A different indicator of the state of local governance may be the involvement of local actors in the development of the national recovery and resilience plans (NRRPs, developed in order to access funding from the European Recovery and Resilience Fund) as well as the way funds are/will be disbursed. Hungary’s recovery plan has just been endorsed by the European Commission (and the Council) at the end of 2022, but it is known that local governments have not been properly consulted in the drafting process. In Czechia and Poland after an initial phase of drafting lacking consultation, concerted pressure from local actors achieved successful participation in the process and a local influence over the content. This was considered especially a turnaround in Poland, with local contributions making significant changes to NRRP. In Romania, the process was less politicised, however municipalities could contribute to the planning, but their contributions are not specified and proposed measures are territorially not particularly targeted. 

While all four NRRPs are adopted, as of January 2023 Poland and Hungary have not yet received payments from the EU due to concerns over the state of rule of law. Both countries have to fulfil so-called supermilestones in order to access the RRF funds. This puts municipalities in difficult positions, as they badly need the recovery funds for investments, but it is also in their interest for their respective governments to adhere to the EU’s common values and principles. Budapest Mayor Gergely Karácsony for example attempted to exert pressure on the government to commit to reforms at the same time as lobbying in Brussels for Hungary to receive the EU funds. But while in Hungary at least some settlements have already received advance payments from the central budget under the RRF scheme, in Poland, municipal officials warn the central government that more than a thousand investment projects are halted until the arrival of EU funding. The municipalities call on President Duda in their letter to take immediate action so that the country complies with the EU’s expectations and accesses the funds for the sake of Polish citizens.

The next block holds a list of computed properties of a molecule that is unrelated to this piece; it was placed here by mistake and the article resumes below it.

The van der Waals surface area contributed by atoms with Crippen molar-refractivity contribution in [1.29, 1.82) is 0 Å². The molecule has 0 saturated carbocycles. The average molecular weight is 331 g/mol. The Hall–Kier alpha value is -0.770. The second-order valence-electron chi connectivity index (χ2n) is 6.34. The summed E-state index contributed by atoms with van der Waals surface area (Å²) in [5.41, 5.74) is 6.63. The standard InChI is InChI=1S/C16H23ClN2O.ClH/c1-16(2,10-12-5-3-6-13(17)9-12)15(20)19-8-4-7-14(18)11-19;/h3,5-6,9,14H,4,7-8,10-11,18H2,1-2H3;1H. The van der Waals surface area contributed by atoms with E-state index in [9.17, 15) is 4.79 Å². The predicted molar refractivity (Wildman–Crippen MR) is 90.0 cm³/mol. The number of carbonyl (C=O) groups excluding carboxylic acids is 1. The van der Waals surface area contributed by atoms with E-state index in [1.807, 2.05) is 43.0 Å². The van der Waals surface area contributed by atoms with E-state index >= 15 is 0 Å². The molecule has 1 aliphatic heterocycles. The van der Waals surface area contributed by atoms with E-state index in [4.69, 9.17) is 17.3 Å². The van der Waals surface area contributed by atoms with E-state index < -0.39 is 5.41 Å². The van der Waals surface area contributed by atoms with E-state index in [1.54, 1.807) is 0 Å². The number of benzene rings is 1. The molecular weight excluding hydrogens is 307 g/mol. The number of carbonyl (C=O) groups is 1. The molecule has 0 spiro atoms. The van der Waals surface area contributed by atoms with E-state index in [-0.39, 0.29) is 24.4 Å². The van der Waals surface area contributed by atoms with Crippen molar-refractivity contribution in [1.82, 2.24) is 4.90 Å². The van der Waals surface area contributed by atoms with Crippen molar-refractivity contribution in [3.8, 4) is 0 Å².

An interesting episode in Hungary highlights the complex terrain of structural pressures which municipalities have to navigate. Károly Szita, mayor of Kaposvár and member of Fidesz sent a letter to the President of the European Commission at the end of September 2022, blaming failed “Brussels-sanctions” for high energy prices and calling on the Commission to accept Hungary’s recovery plan, as municipalities are in dire need of additional funding. In a fairly unprecedented collective action, more than 80% of Hungarian municipalities signed the letter (even if only after it was already sent to Von der Leyen). The message fits very well with the government’s narrative of shifting the blame to “Brussels”, while showing widespread support for the recovery plan in an attempt to substitute the effective public consultation process the Commission expects in EU programming. With many opposition-led municipalities having joined such a political call, it would be fair to say that local level autonomy is not the primary concern for the majority of municipalities. The episode also exemplifies power relations, as several cities have recounted informal pressure from government actors to sign the letter. On the other hand, the disbursement of EU funds would in fact create more room to manoeuvre for local governments drained of funds after the past two years. As such, one potential interpretation of the case would be that the vast majority of Hungarian municipalities have chosen a chance for more financial autonomy over perceived political independence – or to put it otherwise: expended political capital for the promise of financial gains.